Photo: Prince Williams/WireImages
Rap Twitter wants you to believe T.I. fell off. In the Atlanta rap kingpin’s nearly 20-year career, he’s been acclaimed on both the streets and the charts — often simultaneously — but some fans have found fault with the latter. Despite serving 11 months in federal prison on weapons charges between 2010 and 2011, T.I. isn’t the same dope-slangin’ Rubber Band Man who enjoyed widespread adulation for 2003’s Trap Muzik. More than a decade since that breakthrough, he’s transitioned into a Hollywood name after joining the Marvel Cinematic Universe this summer with a comedic role in Ant-Man. And he’s strategically made his gangsta past an afterthought with pop collaborations like his 2008 Rihanna-featured hit, “Live Your Life,” and, more recently, the legally mired “Blurred Lines.” But it’s T.I.’s controversial affiliation with Iggy Azalea, whom he signed to his label, Grand Hustle Records, in 2012, that’s dealt the greatest blow to his credibility. (Songs like “No Mediocre” certainly did nothing to repair it.)
Perhaps as a way to regain his fans’ trust, today T.I. has surprise-released a new EP, Da’ Nic, which arguably represents his truest return to form since 2008’s Paper Trail.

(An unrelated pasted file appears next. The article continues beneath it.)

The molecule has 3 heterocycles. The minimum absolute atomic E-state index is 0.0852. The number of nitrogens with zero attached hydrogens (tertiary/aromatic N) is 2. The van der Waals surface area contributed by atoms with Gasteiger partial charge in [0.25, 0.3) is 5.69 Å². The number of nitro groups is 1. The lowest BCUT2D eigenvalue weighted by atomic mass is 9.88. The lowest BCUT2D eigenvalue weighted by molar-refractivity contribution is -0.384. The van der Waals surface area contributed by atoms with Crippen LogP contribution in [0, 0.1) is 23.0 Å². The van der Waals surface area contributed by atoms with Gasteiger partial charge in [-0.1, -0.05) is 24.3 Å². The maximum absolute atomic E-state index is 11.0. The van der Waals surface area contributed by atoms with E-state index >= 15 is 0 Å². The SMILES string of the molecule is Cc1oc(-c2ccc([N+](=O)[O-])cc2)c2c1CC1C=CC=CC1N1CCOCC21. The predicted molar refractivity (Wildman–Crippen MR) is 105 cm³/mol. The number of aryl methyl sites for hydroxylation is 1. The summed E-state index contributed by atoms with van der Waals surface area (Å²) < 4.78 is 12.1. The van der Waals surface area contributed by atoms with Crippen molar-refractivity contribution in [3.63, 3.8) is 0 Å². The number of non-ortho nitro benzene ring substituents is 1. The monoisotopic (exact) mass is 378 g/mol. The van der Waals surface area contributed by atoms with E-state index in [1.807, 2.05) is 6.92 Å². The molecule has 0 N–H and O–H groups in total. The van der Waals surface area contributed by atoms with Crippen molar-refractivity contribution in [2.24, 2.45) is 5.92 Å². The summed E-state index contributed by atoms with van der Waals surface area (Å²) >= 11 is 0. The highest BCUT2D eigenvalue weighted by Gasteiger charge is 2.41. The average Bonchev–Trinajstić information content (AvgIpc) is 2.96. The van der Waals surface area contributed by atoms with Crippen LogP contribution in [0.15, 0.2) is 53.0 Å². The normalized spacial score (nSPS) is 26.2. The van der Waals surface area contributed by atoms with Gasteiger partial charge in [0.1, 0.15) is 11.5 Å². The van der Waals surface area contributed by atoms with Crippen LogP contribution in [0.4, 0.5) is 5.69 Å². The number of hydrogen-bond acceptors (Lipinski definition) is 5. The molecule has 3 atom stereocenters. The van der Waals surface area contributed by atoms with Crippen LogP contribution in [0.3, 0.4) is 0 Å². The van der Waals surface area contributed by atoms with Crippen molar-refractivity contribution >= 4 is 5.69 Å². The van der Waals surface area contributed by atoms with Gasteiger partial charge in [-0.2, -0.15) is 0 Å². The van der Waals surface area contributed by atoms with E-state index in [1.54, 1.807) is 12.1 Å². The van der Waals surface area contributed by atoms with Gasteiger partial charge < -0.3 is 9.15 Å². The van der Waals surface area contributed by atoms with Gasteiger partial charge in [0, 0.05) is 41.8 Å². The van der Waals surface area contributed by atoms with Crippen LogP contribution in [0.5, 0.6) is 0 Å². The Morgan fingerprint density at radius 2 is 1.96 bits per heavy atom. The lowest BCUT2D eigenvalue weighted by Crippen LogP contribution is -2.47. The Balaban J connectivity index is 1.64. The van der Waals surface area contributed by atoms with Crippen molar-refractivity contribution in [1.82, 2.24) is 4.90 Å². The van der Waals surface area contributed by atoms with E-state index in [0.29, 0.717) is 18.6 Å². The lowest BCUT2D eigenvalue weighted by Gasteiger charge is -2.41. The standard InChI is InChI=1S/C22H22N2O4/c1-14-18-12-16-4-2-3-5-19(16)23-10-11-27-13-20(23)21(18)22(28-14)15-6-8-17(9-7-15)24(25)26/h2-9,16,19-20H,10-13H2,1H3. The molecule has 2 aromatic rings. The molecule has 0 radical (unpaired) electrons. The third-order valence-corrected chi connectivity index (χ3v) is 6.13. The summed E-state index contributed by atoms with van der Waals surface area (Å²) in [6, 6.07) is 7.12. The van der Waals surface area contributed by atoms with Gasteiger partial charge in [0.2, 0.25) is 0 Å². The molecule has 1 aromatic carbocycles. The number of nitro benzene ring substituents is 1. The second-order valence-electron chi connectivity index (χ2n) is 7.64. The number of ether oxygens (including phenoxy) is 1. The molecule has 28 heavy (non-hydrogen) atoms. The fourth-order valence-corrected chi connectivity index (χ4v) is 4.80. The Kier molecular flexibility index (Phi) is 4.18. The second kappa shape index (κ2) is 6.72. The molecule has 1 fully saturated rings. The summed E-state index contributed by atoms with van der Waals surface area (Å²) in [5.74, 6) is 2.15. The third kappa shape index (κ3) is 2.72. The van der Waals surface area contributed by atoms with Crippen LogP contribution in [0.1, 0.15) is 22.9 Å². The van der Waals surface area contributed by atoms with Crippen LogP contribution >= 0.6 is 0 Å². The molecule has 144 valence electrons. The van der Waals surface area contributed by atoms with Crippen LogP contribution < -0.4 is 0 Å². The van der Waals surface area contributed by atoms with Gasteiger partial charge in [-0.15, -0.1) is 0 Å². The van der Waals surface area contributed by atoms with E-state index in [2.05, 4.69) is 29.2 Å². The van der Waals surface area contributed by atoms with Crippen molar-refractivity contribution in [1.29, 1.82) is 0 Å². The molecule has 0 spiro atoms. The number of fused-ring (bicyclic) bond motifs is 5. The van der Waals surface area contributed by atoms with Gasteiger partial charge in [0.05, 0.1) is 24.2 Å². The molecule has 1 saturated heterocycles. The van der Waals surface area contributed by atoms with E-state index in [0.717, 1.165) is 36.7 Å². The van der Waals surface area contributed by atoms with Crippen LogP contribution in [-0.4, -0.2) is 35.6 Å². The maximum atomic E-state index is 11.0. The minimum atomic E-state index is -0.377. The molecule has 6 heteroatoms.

The five-track EP serves as a precursor to his tenth album, The Dime Trap, reportedly out later this fall. In both a press release and a tweet to a fan, T.I. calls Da’ Nic a “Tip project,” referencing the stage name he abbreviated in the late ‘90s out of respect for Q-Tip, his labelmate at the time. Lyrically, T.I. never abandoned the moniker (“It’s T.I.P. from here on out, fuck that T.I. shit,” he promised on 2007’s “Act I: T.I.P.”), but he hasn’t evoked that early mixtape era of his career since he dropped the name professionally.
It might sound like tall talk, but one listen through Da’ Nic, and it’s more clear than ever that he’s hungry for vindication. On the brazen gangsta-lean (and the EP’s best song) “Ain’t Gonna See It Coming,” he fires the first warning shot: “No, I’m not that old nigga thinkin’ he runnin’ and talkin’ ‘bout what he did back in the day / I’m just as vicious as ever, more brilliant and clever and still ‘bout that action today.”
The rest of the EP’s mission isn’t to prove T.I.’s legacy but to extend it. Da’ Nic establishes that Tip’s dangerous wordplay never died, it was just hibernating while T.I. let his successors — like the polarizing Atlanta star Young Thug, featured on “Peanut Butter Jelly” — keep his seat on Atlanta’s rap throne warm.